Pig farmer secures injunction to block city from evicting her

Pig farmer Jean Bacchus has gone from asking City Hall to have compassion to securing an injunction against the Mayor and City Council to prevent it from evicting her farming operations behind the Le Repentir Cemetery.

At last week Monday’s statutory meeting, Mayor Patricia Chase-Green indicated that Bacchus had been granted an injunction which prevents the council from enforcing an eviction notice it issued in April.

Chase-Green took aim at those councillors who had defended Bacchus, while noting that in asking that she be given time as an act of mercy, she got just enough time to take the council to court.

“Now we have to find money to hire another lawyer to fight this and we will fight it,” the mayor declared.

At the M&CC’s last statutory meeting for March, constituency councillor Monica Thomas mentioned Bacchus’ operation, which sparked a debate among councillors.

Thomas had said that the rearing and slaughtering of pigs in the cemetery posed a health risk to residents of the surrounding areas.

APNU+AFC Councillor Oscar Clarke had, however, called on the council to work with other agencies and advise the farmer what needs to be done to set up a legitimate operation. He noted that while the council was looking to safeguard the health of residents, it should also consider the livelihood of the farmer.

After much deliberations, Chase-Green had instructed King to serve a notice to the farmer informing of her breaches of city regulations and the measures that would be taken if she failed to comply.

Subsequently, Bacchus was given two weeks’ notice to vacate the space. It was the second notice issued to the farmer for the year.

Speaking with Stabroek News in April, Bacchus acknowledged receipt of the notices but said she was hoping that the council will have compassion if she did not find a suitable place in time to relocate her pigs.

“I am trying to get a place. I was supposed to get a piece of land in Mocha but I went to meet the man who owns it and he was not around. I am just asking for some time…,” she said.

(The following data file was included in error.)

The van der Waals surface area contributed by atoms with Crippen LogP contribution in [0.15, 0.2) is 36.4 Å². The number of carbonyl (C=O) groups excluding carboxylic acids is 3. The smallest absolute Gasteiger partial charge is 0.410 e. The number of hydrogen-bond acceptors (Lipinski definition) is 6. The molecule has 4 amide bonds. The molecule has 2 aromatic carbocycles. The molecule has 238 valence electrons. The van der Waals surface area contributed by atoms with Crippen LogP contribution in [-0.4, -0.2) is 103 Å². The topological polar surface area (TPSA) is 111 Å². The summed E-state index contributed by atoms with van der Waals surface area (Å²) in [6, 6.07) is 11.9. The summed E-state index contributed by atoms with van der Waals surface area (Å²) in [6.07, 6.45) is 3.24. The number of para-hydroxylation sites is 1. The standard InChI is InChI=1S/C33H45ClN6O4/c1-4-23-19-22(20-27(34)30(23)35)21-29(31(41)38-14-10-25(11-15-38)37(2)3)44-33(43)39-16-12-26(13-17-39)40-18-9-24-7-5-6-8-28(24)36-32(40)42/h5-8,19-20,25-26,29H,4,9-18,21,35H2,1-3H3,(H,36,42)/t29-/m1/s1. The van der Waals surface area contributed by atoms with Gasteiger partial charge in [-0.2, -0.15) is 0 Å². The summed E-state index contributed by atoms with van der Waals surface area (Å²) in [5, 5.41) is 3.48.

Bacchus explained that she had been operating at the Princes Street location, behind the National Gymnasium, for over 16 years without any objection from the council. She stated that after her husband died some years ago, she began to farm at the location, in the vicinity of the dump site.

“I used this farm to mine me and meh children. All them years nobody never said nothing to me. I got permission to use here but I cannot find the paper after all them years this…,” she said, while questioning the actions of the council.

“I see they said that the pigs pulling away bones. But you see [showing the reporter] where the pigs are? Right in this piece of land they stay. Where I am here is far from where they are burying people…,” the woman argued.

At that time, 10 sows and 65 piglets were on the farm. Bacchus also noted that a few of the sows were expected to give birth within a few days and moving them could distress them.

She further stated that the sty was cleaned at least three times a day and that neighbours had never

complained about a stench or objected to her rearing the pigs.

Asked if they slaughtered pigs at the location, she said yes but explained that they had only done so after the slaughtering room at the municipal abattoir became non-functional.

The farm has approximately four pens and is equipped with running water. The area that housed the pens was heavily concreted, indicating that the operation has been around for a number of years.

Bacchus also claimed that the municipality’s Environmental Officer has never identified any unsanitary practices before stating that on one occasion had warned her to desist from slaughtering pigs at the location and she complied for a time.

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